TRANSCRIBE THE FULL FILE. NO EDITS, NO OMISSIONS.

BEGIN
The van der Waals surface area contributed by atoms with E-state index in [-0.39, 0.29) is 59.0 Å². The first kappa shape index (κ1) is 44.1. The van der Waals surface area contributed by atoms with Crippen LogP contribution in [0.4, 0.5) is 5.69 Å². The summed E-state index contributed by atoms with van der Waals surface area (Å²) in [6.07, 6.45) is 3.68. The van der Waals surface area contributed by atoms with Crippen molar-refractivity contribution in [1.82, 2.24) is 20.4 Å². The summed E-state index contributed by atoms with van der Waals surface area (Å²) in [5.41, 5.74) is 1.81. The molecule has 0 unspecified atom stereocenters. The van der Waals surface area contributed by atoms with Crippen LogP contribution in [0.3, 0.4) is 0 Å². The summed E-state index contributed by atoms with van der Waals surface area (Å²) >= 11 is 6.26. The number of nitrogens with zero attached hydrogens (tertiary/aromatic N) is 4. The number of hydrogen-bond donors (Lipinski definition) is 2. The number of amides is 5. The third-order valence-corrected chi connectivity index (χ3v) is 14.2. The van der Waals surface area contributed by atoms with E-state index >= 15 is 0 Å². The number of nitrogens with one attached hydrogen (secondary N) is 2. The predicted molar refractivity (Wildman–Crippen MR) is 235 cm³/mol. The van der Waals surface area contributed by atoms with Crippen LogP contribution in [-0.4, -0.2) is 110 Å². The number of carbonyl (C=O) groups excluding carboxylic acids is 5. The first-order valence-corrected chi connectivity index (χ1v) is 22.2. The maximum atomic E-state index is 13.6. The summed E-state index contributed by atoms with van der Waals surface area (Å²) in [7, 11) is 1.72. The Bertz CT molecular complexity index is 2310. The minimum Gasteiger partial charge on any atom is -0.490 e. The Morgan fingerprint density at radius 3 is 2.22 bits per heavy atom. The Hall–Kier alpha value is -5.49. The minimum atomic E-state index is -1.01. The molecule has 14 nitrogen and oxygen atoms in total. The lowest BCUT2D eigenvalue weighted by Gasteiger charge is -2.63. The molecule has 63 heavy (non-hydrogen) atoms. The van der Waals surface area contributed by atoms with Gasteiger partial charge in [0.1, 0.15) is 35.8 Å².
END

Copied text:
The van der Waals surface area contributed by atoms with E-state index in [-0.39, 0.29) is 59.0 Å². The first kappa shape index (κ1) is 44.1. The van der Waals surface area contributed by atoms with Crippen LogP contribution in [0.4, 0.5) is 5.69 Å². The summed E-state index contributed by atoms with van der Waals surface area (Å²) in [6.07, 6.45) is 3.68. The van der Waals surface area contributed by atoms with Crippen molar-refractivity contribution in [1.82, 2.24) is 20.4 Å². The summed E-state index contributed by atoms with van der Waals surface area (Å²) in [5.41, 5.74) is 1.81. The molecule has 0 unspecified atom stereocenters. The van der Waals surface area contributed by atoms with Crippen LogP contribution in [0.3, 0.4) is 0 Å². The summed E-state index contributed by atoms with van der Waals surface area (Å²) >= 11 is 6.26. The number of nitrogens with zero attached hydrogens (tertiary/aromatic N) is 4. The number of hydrogen-bond donors (Lipinski definition) is 2. The number of amides is 5. The third-order valence-corrected chi connectivity index (χ3v) is 14.2. The van der Waals surface area contributed by atoms with E-state index >= 15 is 0 Å². The number of nitrogens with one attached hydrogen (secondary N) is 2. The predicted molar refractivity (Wildman–Crippen MR) is 235 cm³/mol. The van der Waals surface area contributed by atoms with Crippen LogP contribution in [-0.4, -0.2) is 110 Å². The number of carbonyl (C=O) groups excluding carboxylic acids is 5. The first-order valence-corrected chi connectivity index (χ1v) is 22.2. The maximum atomic E-state index is 13.6. The summed E-state index contributed by atoms with van der Waals surface area (Å²) in [7, 11) is 1.72. The Bertz CT molecular complexity index is 2310. The minimum Gasteiger partial charge on any atom is -0.490 e. The Morgan fingerprint density at radius 3 is 2.22 bits per heavy atom. The Hall–Kier alpha value is -5.49. The minimum atomic E-state index is -1.01. The molecule has 14 nitrogen and oxygen atoms in total. The lowest BCUT2D eigenvalue weighted by Gasteiger charge is -2.63. The molecule has 63 heavy (non-hydrogen) atoms. The van der Waals surface area contributed by atoms with Gasteiger partial charge in [0.1, 0.15) is 35.8 Å².